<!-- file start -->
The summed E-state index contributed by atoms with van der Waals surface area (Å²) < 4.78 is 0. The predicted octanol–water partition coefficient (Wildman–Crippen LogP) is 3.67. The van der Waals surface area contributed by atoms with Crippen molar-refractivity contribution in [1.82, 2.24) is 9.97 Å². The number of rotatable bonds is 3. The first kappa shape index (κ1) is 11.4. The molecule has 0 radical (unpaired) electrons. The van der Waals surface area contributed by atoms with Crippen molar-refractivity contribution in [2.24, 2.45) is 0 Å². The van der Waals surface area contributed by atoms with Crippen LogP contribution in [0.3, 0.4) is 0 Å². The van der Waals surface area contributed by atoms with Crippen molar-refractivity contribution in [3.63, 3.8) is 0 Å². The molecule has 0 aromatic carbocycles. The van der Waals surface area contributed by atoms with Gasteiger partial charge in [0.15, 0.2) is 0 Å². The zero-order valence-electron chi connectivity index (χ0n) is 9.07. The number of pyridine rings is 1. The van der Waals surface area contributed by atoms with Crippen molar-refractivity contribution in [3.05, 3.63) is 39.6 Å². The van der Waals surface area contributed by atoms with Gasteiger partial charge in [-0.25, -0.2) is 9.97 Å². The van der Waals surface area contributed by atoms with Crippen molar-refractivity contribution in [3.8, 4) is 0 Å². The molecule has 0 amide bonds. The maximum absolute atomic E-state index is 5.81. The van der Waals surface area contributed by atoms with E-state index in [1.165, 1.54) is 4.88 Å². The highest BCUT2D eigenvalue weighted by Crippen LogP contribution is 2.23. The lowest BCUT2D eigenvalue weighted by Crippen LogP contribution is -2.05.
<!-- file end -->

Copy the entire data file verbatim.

The summed E-state index contributed by atoms with van der Waals surface area (Å²) < 4.78 is 0. The predicted octanol–water partition coefficient (Wildman–Crippen LogP) is 3.67. The van der Waals surface area contributed by atoms with Crippen molar-refractivity contribution in [1.82, 2.24) is 9.97 Å². The number of rotatable bonds is 3. The first kappa shape index (κ1) is 11.4. The molecule has 0 radical (unpaired) electrons. The van der Waals surface area contributed by atoms with Crippen molar-refractivity contribution in [2.24, 2.45) is 0 Å². The van der Waals surface area contributed by atoms with Crippen LogP contribution in [0.3, 0.4) is 0 Å². The van der Waals surface area contributed by atoms with Crippen molar-refractivity contribution in [3.63, 3.8) is 0 Å². The molecule has 0 aromatic carbocycles. The van der Waals surface area contributed by atoms with Gasteiger partial charge in [0.15, 0.2) is 0 Å². The zero-order valence-electron chi connectivity index (χ0n) is 9.07. The number of pyridine rings is 1. The van der Waals surface area contributed by atoms with Crippen molar-refractivity contribution in [3.05, 3.63) is 39.6 Å². The van der Waals surface area contributed by atoms with Gasteiger partial charge in [-0.25, -0.2) is 9.97 Å². The van der Waals surface area contributed by atoms with Crippen molar-refractivity contribution in [3.8, 4) is 0 Å². The molecule has 0 amide bonds. The maximum absolute atomic E-state index is 5.81. The van der Waals surface area contributed by atoms with E-state index in [1.165, 1.54) is 4.88 Å². The highest BCUT2D eigenvalue weighted by Crippen LogP contribution is 2.23. The lowest BCUT2D eigenvalue weighted by Crippen LogP contribution is -2.05.